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DICES® checklists are exactly that. In other words they are there to tell – or remind – clinicians of the factors they should be considering. For example, 'hopelessness' is established as an irrefutable correlate of suicide risk and that is referenced on the course. 'Exploitation' on the other hand is a much more nebulous construct and has led to considerable debate about situations which can either be viewed as 'exploitation' or as a mutual 'win-win' situation!
We then leave it at that. In other words we don't suggest that there is a straightforward correlation between the number of boxes ticked and the degree of a specified risk. It seems to us that when you look at past situations that have turned out badly it is not so much the misreading of statistical correlations that's been at fault but a much more basic neglect of factors that should not have been overlooked.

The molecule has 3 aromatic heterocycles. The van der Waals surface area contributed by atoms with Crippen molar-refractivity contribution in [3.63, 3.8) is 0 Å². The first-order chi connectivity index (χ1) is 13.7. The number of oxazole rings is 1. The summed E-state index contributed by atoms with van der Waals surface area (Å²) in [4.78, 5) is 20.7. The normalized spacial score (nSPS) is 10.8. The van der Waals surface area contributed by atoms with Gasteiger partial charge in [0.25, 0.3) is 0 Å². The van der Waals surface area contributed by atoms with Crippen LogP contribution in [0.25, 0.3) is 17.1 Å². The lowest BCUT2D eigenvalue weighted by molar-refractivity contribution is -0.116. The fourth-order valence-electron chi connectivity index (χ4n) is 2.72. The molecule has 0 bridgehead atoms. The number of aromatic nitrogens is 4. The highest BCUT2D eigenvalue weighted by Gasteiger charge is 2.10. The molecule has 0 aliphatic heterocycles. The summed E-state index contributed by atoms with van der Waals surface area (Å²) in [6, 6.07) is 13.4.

DICES® is reckoned to be 'self-evident' – the idea that it is wise for clinicians to have (a) a checklist of items they should consider when deciding whether a risk is 'significant' or not and (b) a checklist of items they should cover when composing a risk management plan. The evidence for individual items on the checklists (e.g. Hopelessness as a predictor of suicide) is referenced on the course.
Training to use the DICES® system is availabale in various formats, including a 2-day course (suitable for most people) and a 3-day course (covering everything in more depth with more discussion and examples, and is appropriate for ‘DICES® champions’ and senior staff who may wish to have that extra depth). Alternatively, if you only want one part of the system, there are three 1-day modules available on: Risk Assessment, Risk Management, and demonstrating that you are assessing and managing risk.